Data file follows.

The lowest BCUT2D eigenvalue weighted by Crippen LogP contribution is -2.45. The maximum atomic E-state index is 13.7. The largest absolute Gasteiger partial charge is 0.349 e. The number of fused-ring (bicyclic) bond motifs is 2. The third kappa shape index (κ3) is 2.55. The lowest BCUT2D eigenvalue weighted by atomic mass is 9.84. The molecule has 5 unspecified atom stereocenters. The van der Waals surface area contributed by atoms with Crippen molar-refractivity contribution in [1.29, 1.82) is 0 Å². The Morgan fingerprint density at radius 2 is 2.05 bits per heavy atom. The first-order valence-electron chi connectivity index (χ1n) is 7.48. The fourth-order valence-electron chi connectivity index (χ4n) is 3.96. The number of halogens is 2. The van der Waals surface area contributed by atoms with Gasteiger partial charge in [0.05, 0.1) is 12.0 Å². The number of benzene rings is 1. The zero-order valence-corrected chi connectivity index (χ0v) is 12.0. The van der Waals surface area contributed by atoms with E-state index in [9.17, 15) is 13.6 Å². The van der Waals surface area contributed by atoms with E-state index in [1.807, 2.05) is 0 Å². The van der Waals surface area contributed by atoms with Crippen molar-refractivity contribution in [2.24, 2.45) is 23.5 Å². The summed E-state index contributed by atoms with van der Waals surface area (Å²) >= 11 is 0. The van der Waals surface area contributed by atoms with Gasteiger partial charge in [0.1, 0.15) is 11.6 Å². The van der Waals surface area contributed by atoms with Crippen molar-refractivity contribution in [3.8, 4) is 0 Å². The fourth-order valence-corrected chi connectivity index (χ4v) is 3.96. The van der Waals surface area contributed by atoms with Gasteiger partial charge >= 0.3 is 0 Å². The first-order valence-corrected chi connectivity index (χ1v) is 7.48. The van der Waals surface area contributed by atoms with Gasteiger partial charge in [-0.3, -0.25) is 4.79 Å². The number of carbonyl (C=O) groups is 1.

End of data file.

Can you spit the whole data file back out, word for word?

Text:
The lowest BCUT2D eigenvalue weighted by Crippen LogP contribution is -2.45. The maximum atomic E-state index is 13.7. The largest absolute Gasteiger partial charge is 0.349 e. The number of fused-ring (bicyclic) bond motifs is 2. The third kappa shape index (κ3) is 2.55. The lowest BCUT2D eigenvalue weighted by atomic mass is 9.84. The molecule has 5 unspecified atom stereocenters. The van der Waals surface area contributed by atoms with Crippen molar-refractivity contribution in [1.29, 1.82) is 0 Å². The Morgan fingerprint density at radius 2 is 2.05 bits per heavy atom. The first-order valence-electron chi connectivity index (χ1n) is 7.48. The fourth-order valence-electron chi connectivity index (χ4n) is 3.96. The number of halogens is 2. The van der Waals surface area contributed by atoms with Gasteiger partial charge in [0.05, 0.1) is 12.0 Å². The number of benzene rings is 1. The zero-order valence-corrected chi connectivity index (χ0v) is 12.0. The van der Waals surface area contributed by atoms with E-state index in [9.17, 15) is 13.6 Å². The van der Waals surface area contributed by atoms with E-state index in [1.807, 2.05) is 0 Å². The van der Waals surface area contributed by atoms with Crippen molar-refractivity contribution in [2.24, 2.45) is 23.5 Å². The summed E-state index contributed by atoms with van der Waals surface area (Å²) >= 11 is 0. The van der Waals surface area contributed by atoms with Gasteiger partial charge in [0.1, 0.15) is 11.6 Å². The van der Waals surface area contributed by atoms with Crippen molar-refractivity contribution in [3.8, 4) is 0 Å². The fourth-order valence-corrected chi connectivity index (χ4v) is 3.96. The van der Waals surface area contributed by atoms with Gasteiger partial charge >= 0.3 is 0 Å². The first-order valence-corrected chi connectivity index (χ1v) is 7.48. The van der Waals surface area contributed by atoms with Gasteiger partial charge in [-0.3, -0.25) is 4.79 Å². The number of carbonyl (C=O) groups is 1.